Sen. Chuck GrassleyCharles (Chuck) Ernest GrassleyHigh stakes as Trump, Dems open drug price talks Senate approves border bill that prevents shutdown Grassley raises voice after McConnell interrupts Senate speech MORE (R-Iowa) announced Wednesday that he is canceling votes on nearly two dozen of President TrumpDonald John TrumpGillibrand backs federal classification of third gender: report Former Carter pollster, Bannon ally Patrick Caddell dies at 68 Heather Nauert withdraws her name from consideration for UN Ambassador job MORE’s judicial nominees that were expected to come up in the Judiciary Committee this week.

The cancellation of the committee’s Thursday business meeting comes as Senate Republicans are in a standoff with outgoing Sen. Jeff FlakeJeffrey (Jeff) Lane FlakeTrump suggests Heller lost reelection bid because he was 'hostile' during 2016 presidential campaign Live coverage: Trump delivers State of the Union Sasse’s jabs at Trump spark talk of primary challenger MORE (R-Ariz.), who has vowed to oppose all court picks until he gets a vote on legislation protecting special counsel Robert MuellerRobert Swan MuellerSasse: US should applaud choice of Mueller to lead Russia probe MORE

The notification from the Judiciary Committee didn’t specify when, or if, the committee votes on the nominations would be rescheduled. Six circuit court nominees had been expected to get a vote, as well as 15 district court nominees. 

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But Grassley warned late Wednesday afternoon that he would likely cancel the meeting unless he could get a deal with Flake that would allow the nominations to move forward.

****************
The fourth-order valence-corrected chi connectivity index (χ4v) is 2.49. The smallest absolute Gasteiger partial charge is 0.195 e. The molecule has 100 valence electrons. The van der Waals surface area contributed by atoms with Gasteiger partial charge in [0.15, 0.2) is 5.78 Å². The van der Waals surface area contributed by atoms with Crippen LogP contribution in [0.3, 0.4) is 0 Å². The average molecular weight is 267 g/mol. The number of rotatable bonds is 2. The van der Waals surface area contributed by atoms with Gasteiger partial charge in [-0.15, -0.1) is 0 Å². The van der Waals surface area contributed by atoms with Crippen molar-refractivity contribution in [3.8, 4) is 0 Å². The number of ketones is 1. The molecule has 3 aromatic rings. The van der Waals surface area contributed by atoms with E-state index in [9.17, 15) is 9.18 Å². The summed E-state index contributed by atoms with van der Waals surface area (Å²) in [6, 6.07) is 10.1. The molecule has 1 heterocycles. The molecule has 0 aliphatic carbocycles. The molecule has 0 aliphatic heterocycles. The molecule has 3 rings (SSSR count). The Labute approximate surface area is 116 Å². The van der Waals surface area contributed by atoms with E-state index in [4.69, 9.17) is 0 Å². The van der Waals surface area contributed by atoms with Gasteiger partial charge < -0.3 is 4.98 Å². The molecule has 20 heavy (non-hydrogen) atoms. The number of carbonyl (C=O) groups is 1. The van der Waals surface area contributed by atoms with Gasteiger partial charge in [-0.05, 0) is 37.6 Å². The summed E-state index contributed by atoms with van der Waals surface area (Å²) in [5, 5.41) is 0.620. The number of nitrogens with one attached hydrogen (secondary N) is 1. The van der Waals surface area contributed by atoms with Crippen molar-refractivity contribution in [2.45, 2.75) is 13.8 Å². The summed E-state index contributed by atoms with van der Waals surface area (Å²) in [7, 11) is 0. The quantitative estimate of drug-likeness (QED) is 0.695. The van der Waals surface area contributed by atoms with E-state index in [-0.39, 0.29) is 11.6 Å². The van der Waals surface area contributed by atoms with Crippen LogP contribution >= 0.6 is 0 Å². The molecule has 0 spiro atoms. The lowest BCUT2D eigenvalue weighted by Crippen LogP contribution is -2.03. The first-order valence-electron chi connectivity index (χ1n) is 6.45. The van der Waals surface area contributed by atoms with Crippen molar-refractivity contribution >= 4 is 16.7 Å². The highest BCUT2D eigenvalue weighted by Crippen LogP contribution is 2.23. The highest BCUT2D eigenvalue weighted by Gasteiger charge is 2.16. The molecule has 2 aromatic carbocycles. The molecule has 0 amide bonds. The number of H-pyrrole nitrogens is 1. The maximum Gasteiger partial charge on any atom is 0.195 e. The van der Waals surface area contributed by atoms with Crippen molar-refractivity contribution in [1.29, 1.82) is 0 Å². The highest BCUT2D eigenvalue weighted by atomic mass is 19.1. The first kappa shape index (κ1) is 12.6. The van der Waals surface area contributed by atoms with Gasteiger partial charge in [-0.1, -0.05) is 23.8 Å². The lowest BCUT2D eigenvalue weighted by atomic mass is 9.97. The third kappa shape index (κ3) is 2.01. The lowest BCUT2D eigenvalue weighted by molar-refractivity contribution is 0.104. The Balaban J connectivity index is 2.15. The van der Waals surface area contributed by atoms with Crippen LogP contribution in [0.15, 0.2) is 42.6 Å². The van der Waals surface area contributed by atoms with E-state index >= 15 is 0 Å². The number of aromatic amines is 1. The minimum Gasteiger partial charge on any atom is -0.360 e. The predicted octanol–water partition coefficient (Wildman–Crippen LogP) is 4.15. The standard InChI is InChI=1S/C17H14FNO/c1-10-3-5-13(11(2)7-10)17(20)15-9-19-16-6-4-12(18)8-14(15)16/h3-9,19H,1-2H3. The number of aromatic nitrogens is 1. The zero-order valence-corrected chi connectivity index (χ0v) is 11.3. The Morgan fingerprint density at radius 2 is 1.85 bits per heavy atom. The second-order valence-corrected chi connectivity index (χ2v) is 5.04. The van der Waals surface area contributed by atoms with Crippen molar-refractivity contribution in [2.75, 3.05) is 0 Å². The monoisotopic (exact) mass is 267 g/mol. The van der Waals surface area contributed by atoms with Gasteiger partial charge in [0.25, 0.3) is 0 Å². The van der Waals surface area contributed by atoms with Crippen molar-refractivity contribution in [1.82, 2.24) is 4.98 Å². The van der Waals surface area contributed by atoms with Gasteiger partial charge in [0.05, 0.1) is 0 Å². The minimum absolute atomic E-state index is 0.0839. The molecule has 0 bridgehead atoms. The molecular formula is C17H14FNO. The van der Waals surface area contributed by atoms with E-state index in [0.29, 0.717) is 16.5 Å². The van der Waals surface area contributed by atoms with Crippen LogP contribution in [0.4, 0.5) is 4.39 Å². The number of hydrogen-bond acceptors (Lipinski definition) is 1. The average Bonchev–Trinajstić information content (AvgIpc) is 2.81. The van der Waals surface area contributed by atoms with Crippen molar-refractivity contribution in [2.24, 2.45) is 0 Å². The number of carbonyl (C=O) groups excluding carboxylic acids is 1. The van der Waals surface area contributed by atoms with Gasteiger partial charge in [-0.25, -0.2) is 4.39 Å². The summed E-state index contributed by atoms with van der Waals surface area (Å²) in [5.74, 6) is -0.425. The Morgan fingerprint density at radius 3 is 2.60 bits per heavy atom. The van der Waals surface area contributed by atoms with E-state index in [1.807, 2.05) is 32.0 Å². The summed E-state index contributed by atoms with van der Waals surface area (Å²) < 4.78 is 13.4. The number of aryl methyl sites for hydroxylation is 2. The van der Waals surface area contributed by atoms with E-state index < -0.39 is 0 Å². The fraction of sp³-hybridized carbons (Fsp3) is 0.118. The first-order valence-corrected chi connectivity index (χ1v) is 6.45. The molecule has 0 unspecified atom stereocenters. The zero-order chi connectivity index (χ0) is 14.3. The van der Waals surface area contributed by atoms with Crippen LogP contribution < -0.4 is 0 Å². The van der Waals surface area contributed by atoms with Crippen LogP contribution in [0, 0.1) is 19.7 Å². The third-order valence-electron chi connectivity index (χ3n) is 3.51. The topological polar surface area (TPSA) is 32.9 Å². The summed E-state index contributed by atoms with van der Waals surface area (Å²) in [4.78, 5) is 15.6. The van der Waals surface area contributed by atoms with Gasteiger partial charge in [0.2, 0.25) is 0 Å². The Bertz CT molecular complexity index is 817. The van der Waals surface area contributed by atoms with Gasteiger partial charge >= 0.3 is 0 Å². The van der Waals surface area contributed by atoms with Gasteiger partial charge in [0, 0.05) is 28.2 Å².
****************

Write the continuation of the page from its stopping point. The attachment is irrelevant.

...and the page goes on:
“We haven’t canceled the meeting yet,” Grassley said roughly an hour before the announcement. “If we don’t get a positive out of it, we’ll probably cancel the meeting.”

Republicans hold a 51-49 majority in the Senate, allowing them to move Trump's nominees despite Flake as long as the remaining 50 Republican senators remain united.

But on the Judiciary Committee Republicans are limited to a 11-10 majority, meaning they need Flake's support unless they can get help from Democrats.

"We can vote on all the people who cleared the committee," said Sen. John CornynJohn CornynPoll shows competitive matchup if O’Rourke ran for Senate again On The Money: Trump declares emergency at border | Braces for legal fight | Move divides GOP | Trump signs border deal to avoid shutdown | Winners, losers from spending fight | US, China trade talks to resume next week How the border deal came together MORE (Texas), the No. 2 Republican senator and a member of the Judiciary Committee. "But in terms of getting a vote out of committee, we need his help."

Flake reiterated earlier Wednesday that he remains committed to opposing nominees until he gets a vote on the Mueller protection bill. He tried to get consent to schedule a vote on the bill Wednesday but was blocked by Sen. Mike LeeMichael (Mike) Shumway LeeSenate approves border bill that prevents shutdown Push for paid family leave heats up ahead of 2020 New act can help us grapple with portion of exploding national debt MORE (R-Utah), who warned that the legislation was unconstitutional. 

The resolution, which cleared the Judiciary Committee earlier this year, would protect Mueller, or any other special counsel, in the event he is fired, but the bill has stalled amid opposition from GOP leadership.

The bill would codify Justice Department regulations that say only a senior department official could fire Mueller or another special counsel.

It would give a special counsel an "expedited review" of their firing. If a court determines that it wasn't for "good cause," the special counsel would be reinstated.